There is no precedent for a generation of children being routinely subjected to such practices. We can only hypothesise as to immediate and long-term consequences. However, we can extrapolate from existing knowledge of the sensitivity of children’s brain to environmental influences and stressors that there is real potential for significant harm (10, 11). This may include instilling and normalising obsessive compulsive and/or health anxious behaviours, damage to children’s sense of self and safety, their relationships, their trust in authority and care-givers, and their capacity to engage in normal social interaction and intimacy, both currently and long-term.
The last two years have taken a devastating toll on the well-being of children and young people. There is now compelling evidence of a significant increase in distress amongst children and young people since March 2020 (12, 13, 14). There is also increasing evidence of physical harm to children as a result of the pandemic response (15,16). It is clear that for children and young people, Covid-19 does not pose significant risk (17). However, they are facing an unprecedented crisis of mental health and well-being. As we move to ‘living with the virus’ (18), we must prioritise their recovery. Resources should now be redirected towards promoting health and well-being. Policy-makers and professionals should be reminded of trauma-informed practice – a concept promoted and accepted widely in schools and colleges pre-pandemic, through initiatives such as THRIVE (19) and the Trauma-Informed Schools programme (20) – and urgently promote recovery.
In the UK, pre-pandemic, the UN Convention on the Rights of the Child (21) was universally endorsed. Our legal, clinical and educational systems reflected the principle that children’s best interests are paramount . It is disturbing that, during the pandemic, this principle was forgotten. We must ask ourselves how we got to a point where young people were routinely subjected to harmful and unevidenced interventions. As we support their recovery, we must ensure that they are never subjected to such experiences again.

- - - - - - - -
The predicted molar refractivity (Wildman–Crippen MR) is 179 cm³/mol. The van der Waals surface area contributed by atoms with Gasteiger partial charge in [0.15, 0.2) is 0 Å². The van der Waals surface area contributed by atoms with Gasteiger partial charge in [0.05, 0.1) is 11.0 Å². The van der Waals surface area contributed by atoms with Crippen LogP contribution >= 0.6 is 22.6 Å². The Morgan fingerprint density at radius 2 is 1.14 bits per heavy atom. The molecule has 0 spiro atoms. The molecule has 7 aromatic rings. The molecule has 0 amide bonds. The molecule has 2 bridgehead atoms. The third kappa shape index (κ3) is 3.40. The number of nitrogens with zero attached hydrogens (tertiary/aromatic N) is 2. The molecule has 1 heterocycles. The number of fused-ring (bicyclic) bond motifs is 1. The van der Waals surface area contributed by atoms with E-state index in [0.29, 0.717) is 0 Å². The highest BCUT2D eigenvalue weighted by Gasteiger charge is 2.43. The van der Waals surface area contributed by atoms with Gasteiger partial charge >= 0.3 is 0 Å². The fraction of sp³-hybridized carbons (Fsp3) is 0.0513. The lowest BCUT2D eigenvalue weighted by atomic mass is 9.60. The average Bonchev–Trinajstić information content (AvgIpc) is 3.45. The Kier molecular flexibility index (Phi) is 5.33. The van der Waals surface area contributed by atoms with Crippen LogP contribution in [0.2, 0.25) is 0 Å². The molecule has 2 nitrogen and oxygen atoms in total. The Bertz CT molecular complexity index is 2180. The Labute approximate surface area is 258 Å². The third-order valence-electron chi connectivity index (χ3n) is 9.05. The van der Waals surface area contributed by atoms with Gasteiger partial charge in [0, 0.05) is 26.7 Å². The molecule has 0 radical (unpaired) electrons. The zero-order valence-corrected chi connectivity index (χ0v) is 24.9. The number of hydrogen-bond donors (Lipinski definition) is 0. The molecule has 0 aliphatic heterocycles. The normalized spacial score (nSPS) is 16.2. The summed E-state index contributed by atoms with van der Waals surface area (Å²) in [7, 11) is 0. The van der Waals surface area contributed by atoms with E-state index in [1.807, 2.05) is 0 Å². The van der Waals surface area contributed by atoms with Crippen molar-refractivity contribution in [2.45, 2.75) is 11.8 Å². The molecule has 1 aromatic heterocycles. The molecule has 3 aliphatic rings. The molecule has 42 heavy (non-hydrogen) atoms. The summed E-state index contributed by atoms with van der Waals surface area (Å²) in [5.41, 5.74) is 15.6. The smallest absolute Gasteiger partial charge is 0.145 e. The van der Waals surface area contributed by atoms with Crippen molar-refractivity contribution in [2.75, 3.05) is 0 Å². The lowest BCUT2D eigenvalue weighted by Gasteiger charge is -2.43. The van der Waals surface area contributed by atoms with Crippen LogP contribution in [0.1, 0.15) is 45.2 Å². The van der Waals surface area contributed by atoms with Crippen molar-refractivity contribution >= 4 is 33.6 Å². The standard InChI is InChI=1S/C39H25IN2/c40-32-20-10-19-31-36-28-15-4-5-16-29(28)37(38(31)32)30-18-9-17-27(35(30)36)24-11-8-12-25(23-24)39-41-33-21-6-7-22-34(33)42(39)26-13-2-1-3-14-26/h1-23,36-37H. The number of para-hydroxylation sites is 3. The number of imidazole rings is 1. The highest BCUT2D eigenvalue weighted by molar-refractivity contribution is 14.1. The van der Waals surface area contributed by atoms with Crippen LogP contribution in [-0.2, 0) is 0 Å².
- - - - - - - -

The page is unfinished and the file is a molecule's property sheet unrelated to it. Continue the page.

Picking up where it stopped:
- Mass screening for asymptomatic SARS-CoV-2 infection | The BMJ
- Coronavirus mass testing – a gross waste of money and resources | The BMJ
- Wilson, James Maxwell Glover, Jungner, Gunnar & World Health Organization. (1968). Principles and practice of screening for disease / J. M. G. Wilson, G. Jungner. World Health Organization.
- Nose Injuries And Trauma: Should Italy’s Schoolchildren Undergo Regular COVID Swab Tests? (forbes.com)
- Problems relating to swab tests performed on children (europa.eu)
- Page 5 | Are anyone else’s kids getting distressed with all the testing? | Mumsnet
- ‘Is it right to expect parents to take Covid-19 swabs from their young child?’ | Nursing Times
- Back to school campaign launches – GOV.UK (www.gov.uk)
- The Amazing Teen Brain – Scientific American
- Principles of plasticity in the developing brain – Kolb – 2017 – Developmental Medicine & Child Neurology – Wiley Online Library
- Youth mental health in the time of COVID-19 – PubMed (nih.gov)
- Rapid Systematic Review: The Impact of Social Isolation and Loneliness on the Mental Health of Children and Adolescents in the Context of COVID-19 (nih.gov)
- The state of children’s mental health services 2019/20 | Children’s Commissioner for England (childrenscommissioner.gov.uk)
- COVID-19 and the impact on child dental services in the UK | BMJ Paediatrics Open
- Childhood obesity: a growing pandemic – The Lancet Diabetes & Endocrinology
- Assessing the age specificity of infection fatality rates for COVID-19: systematic review, meta-analysis, and public policy implications – PubMed (nih.gov)
- COVID-19 Response: Living with COVID-19 – GOV.UK
- The Thrive Approach – a trauma-sensitive approach to emotional resilience
- Trauma Informed Schools UK
- UN Convention on the Rights of the Child (UNCRC) – UNICEF UK